Saturday, June 11, 2011

Day 17 (Tues 5/31)- Off to Yamanashi...

Today, we had plans to visit my other aunt Echan, who lives in Yamanashi- a mountainous region close to Mt. Fuji. We planned to take the bus from Shinjuku station and head to Minami ALPS, which is 1.5 hours away from Tokyo.

We woke up at 4:30am to get ready to leave at 5:40am to take the train to Shinjuku station in Tokyo. After arriving at Shinjuku station, we exited at the West exit in front of Yodobashi Camera, picked up our reserved tickets at the Keio bus ticketing center, and waited until our bus arrived so we could board. The travel time was going to be 2 hours and 20 minutes from Shinjuku station to Minami ALPS where my aunt lived. It cost ¥2,200pp ($28).

We threw our luggage in the lower half of the bus, and boarded the bus to our seats. The seats were fairly narrow (not surprising- I felt like Japan had narrow seats everywhere). Luckily, the bus wasn't packed- possibly only 1/4 full (luckily, it was a Tuesday). Once we were on the road, we were instructed to press the red button (located above your seat) at your bus stop- if not, the driver would continue driving forward.

Here is what the interior of our Keio bus looked like

A small section were strictly marked "For Women Only"

I loved the footrests!

A mini-tray for each seat

The bus route and bus station stops are located on a TV screen at the front of the bus so you know where you are, and the colors of the bus stop location turn from green to white as we pass each stop so you know where we are in the route at all times.

The announcements were in both English and Japanese. There was a "restroom break" halfway during our route. Although our ticket says we would arrive at 10:06am, that is just an estimate. I was worried I'd fall asleep so I set an alarm for 20 minutes before arrival, and I am so glad I did, as we arrived about 15 minutes before "scheduled" time. We handed the driver our tickets, picked up our luggage, and the bus drove off.

Some beautiful scenery we passed on our way there

My aunt Echan picked us up at the stop. Another beautiful day today- 70 degrees, a bit cloudy but still sunny, and no humidity! My aunt Sumiyo packed us some bento before we left in the morning

We drove back to her house, and we started talking about what we could do that day. Echan suggested we could go grab lunch, see Mt. Fuji and take pictures, do some cherry (sakuranbo) picking, and then do some shopping after dinner. My cousin Ayumi (who is 22 years old) came home, and we all went out!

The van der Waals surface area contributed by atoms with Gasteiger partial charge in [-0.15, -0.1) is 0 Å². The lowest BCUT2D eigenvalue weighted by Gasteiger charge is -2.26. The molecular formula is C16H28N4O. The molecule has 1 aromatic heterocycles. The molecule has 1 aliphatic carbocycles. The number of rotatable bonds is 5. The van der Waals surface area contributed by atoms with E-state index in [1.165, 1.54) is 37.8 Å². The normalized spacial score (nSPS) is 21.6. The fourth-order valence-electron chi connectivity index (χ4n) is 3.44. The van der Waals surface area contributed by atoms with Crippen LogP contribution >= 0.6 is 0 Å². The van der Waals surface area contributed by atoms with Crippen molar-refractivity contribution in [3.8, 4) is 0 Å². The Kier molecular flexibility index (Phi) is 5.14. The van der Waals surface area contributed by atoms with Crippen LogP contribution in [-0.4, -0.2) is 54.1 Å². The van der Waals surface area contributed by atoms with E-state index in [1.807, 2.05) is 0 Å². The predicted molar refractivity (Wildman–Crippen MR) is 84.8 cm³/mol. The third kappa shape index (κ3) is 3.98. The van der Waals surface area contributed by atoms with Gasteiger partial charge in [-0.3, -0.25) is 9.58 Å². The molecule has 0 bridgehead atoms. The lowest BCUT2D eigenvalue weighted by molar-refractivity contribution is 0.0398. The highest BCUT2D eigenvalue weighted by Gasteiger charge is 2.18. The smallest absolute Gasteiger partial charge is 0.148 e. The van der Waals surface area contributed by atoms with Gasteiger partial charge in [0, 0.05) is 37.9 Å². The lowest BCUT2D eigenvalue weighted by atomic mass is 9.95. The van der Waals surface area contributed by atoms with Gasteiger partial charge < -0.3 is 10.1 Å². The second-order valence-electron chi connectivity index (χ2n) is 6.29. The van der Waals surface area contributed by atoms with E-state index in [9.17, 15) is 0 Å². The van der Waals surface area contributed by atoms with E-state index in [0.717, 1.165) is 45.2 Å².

We were trying to pick a place to eat for lunch, and I suggested Denny's. Now, before you turn up your nose, let me tell you that Denny's in Japan is nothing like the Denny's here. The Grand Slam breakfasts and mediocre food are replaced by ramen, spring rolls, and avocado burger patties. The only thing that is similar is the name. Everything else after that is completely different. The menu is mostly Japanese food, and has lots of Japanese-esque drinks (Ume soda, CALPIS soda, Japanese iced tea, Bubble tea, etc). If you go there, make sure to get the CALPIS SODA (カルピスソーダ).

We took some pictures while we waited for our food to arrive.

My aunt Echan, Darin, and me

My aunt and cousin Ayumi

Darin and me

Ayumi ordered the Melon Soda. There is melon flavored everything here, and the soda is awesome

We started with a large Club salad to share with the table

Can't remember what dressing we got, but it was really good

Gyoza (potstickers)- meh, these were just ok. The wrappers were thick :(

Chicken Karaage (Japanese fried chicken)- Darin really liked these

Tarako (salted roe food) mayonnaise to dip the french fries- I dislike tarako, but my aunt and cousin love it

I ordered the ramen- delic! The best ramen I've ever had was in Japan... and maybe Ippudo in NYC

Echan ordered the Mexican hamburger- she loved it

My cousin ordered the salmon spinach alfredo pasta- she loved hers as well

OK, so wherever we ate for dinner, I don't remember seeing one person write our order down on a piece of paper + pen... they all have these tablet-type technology to place our orders

Even the dessert options were "different"- Green team ice cream, Mochi ice cream, Kiwi and/or Mango sorbet, Pineapple ice cream... Mmmmmm.

I ordered the green tea, mochi balls, and azuki (red beans) mini parfait- it was SO good!

Darin tried his classic- vanilla ice cream (since they didn't serve soft-serve)